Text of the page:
How dynamic pricing drilling a bigger hole in customers pockets
In a crisis situation, like in Ukraine, airlines hiked fight ticket prices as a result of which many students couldn’t come back in time
Former Chief Minister and senior political leader, Omar Abdullah tweeted on Feb 23: "This is how passengers to Srinagar are getting shafted by airlines - all flights got cancelled today & people who had paid Rs 3000 to Rs 4000 for their seats are told to rebook. Suddenly the same flights are being quoted at Rs12,000 to Rs14,000. Day light robbery & no government intervenes." This was on a day when 41 scheduled flight to and from Srinagar got cancelled because of poor visibility. A better description for the exploitation by way of fleecing the consumers with exorbitantly high prices (taking advantage of the critical situation that one is struck in) perhaps came from William Shakespeare, who had several centuries ago termed it figuratively as "pound of flesh".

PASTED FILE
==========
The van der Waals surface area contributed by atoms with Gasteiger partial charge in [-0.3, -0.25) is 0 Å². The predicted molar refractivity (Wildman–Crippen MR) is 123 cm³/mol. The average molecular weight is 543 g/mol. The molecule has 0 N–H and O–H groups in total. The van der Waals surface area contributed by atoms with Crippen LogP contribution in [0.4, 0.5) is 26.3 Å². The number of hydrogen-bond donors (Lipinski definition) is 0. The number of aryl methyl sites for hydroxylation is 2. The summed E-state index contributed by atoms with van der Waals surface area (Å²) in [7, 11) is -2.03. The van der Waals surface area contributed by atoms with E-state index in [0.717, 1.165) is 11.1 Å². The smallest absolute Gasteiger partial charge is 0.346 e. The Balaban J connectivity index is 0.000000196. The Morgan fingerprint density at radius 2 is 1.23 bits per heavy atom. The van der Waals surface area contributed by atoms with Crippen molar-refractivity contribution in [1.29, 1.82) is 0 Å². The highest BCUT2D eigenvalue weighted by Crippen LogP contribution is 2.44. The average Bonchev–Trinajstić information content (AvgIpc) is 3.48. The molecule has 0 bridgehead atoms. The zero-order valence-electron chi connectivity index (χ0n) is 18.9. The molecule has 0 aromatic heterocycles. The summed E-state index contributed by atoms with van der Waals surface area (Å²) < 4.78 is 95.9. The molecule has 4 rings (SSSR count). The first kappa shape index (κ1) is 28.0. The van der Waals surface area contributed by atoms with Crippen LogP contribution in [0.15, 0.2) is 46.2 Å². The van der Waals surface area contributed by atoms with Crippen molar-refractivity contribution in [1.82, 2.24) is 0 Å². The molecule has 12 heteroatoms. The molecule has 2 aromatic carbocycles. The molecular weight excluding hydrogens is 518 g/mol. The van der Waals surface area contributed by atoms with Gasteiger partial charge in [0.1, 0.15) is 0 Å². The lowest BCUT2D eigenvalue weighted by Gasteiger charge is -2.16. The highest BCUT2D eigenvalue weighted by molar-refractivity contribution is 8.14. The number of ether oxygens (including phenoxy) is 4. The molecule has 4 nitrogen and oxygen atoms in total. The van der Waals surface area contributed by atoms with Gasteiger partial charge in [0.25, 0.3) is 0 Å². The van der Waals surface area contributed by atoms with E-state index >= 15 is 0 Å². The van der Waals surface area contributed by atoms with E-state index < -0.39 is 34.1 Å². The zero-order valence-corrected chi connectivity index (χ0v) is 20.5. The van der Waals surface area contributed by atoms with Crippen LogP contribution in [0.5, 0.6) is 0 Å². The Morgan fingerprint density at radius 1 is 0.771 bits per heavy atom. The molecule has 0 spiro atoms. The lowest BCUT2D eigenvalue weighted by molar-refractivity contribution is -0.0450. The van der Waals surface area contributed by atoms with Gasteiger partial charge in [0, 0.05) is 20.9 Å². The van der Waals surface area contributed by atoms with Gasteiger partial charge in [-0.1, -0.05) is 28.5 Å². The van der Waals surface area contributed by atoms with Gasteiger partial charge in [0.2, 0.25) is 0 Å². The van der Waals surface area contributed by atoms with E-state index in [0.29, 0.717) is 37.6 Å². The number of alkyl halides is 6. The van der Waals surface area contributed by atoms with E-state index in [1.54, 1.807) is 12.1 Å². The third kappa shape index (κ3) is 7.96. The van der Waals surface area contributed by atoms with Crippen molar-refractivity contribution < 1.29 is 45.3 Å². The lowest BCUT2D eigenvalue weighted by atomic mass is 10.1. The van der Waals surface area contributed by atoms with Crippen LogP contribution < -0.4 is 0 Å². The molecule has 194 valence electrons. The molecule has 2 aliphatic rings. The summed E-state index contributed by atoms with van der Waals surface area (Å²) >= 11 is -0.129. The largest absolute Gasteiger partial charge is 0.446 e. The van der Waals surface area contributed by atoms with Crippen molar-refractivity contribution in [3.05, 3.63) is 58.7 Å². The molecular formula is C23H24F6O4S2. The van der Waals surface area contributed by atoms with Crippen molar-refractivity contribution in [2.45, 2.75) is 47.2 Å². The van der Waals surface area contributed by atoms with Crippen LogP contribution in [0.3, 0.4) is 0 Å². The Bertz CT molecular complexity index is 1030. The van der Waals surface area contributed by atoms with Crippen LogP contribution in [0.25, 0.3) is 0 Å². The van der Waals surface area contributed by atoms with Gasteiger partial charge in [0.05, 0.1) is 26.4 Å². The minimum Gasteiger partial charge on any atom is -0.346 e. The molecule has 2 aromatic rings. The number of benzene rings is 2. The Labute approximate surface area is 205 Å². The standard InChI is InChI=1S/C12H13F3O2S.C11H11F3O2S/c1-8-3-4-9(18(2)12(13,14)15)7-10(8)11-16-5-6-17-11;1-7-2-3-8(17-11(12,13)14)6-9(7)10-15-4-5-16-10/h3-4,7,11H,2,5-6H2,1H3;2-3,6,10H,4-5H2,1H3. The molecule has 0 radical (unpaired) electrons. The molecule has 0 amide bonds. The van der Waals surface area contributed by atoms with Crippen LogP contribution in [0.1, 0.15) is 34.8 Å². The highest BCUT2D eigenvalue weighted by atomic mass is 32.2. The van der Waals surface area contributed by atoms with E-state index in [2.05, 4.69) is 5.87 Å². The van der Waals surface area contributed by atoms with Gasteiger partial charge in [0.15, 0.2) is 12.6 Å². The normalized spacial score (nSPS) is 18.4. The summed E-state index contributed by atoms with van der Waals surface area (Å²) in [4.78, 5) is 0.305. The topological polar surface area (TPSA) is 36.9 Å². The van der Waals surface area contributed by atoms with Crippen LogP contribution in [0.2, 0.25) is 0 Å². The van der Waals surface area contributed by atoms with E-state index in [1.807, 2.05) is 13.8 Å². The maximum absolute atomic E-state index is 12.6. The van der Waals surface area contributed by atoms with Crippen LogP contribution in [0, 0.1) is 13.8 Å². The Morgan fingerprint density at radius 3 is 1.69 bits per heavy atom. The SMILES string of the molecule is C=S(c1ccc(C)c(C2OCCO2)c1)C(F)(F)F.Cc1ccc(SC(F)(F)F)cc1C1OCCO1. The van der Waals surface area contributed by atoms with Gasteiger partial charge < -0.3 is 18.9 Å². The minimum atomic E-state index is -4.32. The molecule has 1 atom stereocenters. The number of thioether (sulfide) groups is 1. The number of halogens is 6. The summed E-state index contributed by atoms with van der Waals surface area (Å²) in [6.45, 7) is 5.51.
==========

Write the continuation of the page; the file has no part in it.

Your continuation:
Before we examine the similarities, let's first see how the airlines played a questionable role and that too more recently. It happened in February when Indian students in Ukraine, fearing the Russian invasion to happen anytime, wanted to return back. That was before the war began. They were left high and dry confronted with zooming air ticket prices. "From Rs 40,000 earlier, the prices of a ticket to Hyderabad or Mumbai from Boryspil International Airport, 26 km from Ukrainian capital Kyiv, have shot up to Rs 1 lakh to Rs 2 lakh due to the unexpected surge in demand, screamed The New Indian Express in its Feb 23 edition. Chhattisgarh Chief Minister Bhupesh Baghel later said that even Air India had raised the ticket prices from Rs 24,000-Rs 25,000 to Rs 60,000-Rs 65,000 as a result of which many students couldn't come back in time.